SNM: F18-PET agent performs better than SPECT for detecting CAD
PET imaging with Lantheus Medical Imaging’s investigational agent flurpiridaz F18 injection (BMS747158) provided better image quality than technetium-99m sestamibi SPECT, for the detection of coronary artery disease, according to phase 2 clinical trial results presented at the SNM annual meeting in Salt Lake City.

Flurpiridaz  F18 is a fluorine 18-labeled agent that binds to mitochondrial complex 1. The data also indicated that PET imaging with flurpiridaz F18 rendered a significantly larger perfusion defect size when compared with the corresponding defects seen in SPECT imaging.

Twenty-six patients (20 men) in a single-center study underwent SPECT and PET imaging within six months without change in clinical state, said Balaji Tamarappoo, MD, clinical fellow at advanced cardiac imaging at Cedars-Sinai Medical Center in Los Angeles.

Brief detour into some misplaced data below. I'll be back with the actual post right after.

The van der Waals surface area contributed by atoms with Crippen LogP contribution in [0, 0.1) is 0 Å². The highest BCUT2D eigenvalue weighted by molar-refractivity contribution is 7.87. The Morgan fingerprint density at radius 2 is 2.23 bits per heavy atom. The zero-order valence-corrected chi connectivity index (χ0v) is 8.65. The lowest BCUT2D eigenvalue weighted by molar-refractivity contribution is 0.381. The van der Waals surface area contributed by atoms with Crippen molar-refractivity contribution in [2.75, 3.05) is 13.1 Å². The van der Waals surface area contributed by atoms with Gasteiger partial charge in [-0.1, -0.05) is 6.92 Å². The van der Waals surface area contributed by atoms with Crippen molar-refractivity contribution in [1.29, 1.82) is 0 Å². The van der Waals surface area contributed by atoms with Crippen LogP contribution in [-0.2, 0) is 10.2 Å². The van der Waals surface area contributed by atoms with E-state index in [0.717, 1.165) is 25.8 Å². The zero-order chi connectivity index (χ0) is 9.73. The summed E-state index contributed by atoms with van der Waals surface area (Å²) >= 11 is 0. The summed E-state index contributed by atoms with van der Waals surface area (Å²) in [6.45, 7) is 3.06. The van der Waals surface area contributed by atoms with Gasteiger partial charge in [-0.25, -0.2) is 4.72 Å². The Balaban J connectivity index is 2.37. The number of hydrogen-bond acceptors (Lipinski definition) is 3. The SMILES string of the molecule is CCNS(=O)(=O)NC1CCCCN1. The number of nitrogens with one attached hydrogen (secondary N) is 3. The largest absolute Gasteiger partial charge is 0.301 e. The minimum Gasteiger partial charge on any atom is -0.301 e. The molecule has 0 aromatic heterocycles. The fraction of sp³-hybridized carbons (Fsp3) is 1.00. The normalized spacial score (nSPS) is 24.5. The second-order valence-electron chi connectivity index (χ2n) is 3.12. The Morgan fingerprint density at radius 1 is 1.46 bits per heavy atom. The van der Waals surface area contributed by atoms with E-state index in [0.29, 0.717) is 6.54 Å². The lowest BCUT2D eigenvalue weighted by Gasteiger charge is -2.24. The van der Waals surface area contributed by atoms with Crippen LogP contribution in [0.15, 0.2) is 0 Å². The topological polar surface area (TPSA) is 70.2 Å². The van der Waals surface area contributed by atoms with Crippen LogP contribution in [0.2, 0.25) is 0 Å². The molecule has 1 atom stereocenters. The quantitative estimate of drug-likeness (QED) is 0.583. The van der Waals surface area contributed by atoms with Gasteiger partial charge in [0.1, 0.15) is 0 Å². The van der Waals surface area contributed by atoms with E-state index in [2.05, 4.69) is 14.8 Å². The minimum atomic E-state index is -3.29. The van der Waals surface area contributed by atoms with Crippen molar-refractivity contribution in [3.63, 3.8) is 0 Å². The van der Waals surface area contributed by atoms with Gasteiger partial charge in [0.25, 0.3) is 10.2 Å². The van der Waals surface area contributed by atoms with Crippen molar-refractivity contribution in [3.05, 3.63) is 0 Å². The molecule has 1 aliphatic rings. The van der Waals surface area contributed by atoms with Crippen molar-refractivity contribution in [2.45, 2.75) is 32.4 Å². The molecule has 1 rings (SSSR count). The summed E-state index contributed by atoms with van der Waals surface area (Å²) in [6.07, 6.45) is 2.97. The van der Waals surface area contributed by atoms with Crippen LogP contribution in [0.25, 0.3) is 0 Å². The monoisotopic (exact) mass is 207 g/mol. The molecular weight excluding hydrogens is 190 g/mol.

PET myocardial perfusion imaging was performed with flurpiridaz F18 at rest and was then followed one hour later with imaging at exercise or under pharmacologically-induced (adenosine) stress. The extent and severity of ischemia (summed difference score (SDS)) was derived from the difference between summed stress and summed rest scores.

Findings showed that image quality with flurpiridaz F18 PET was excellent in 24 and good in two patients, in contrast to image quality with SPECT, which was excellent in 17, good in eight and fair in one patient. In 14 patients with abnormal SPECT, the extent and severity of ischemia, mean SDS was greater with PET than with SPECT. In all 12 patients with normal SPECT, SDS was zero by PET and SPECT.

Compared to Tc-99m sestamibi SPECT, flurpiridaz F18 PET provides better image quality and results in a significant increase in the SDS in patients with abnormal SPECT.

“These encouraging preliminary data from our clinical research site show that PET imaging with flurpiridaz F18 injection provided improved image quality and an increase in defect size compared to SPECT,” said Daniel S. Berman, MD, chief, cardiac imaging and nuclear cardiology at Cedars-Sinai. “A PET imaging agent that may provide higher quality images with more obvious perfusion defects can have a profound effect on physicians’ ability to make more definitive assessments of coronary artery disease.”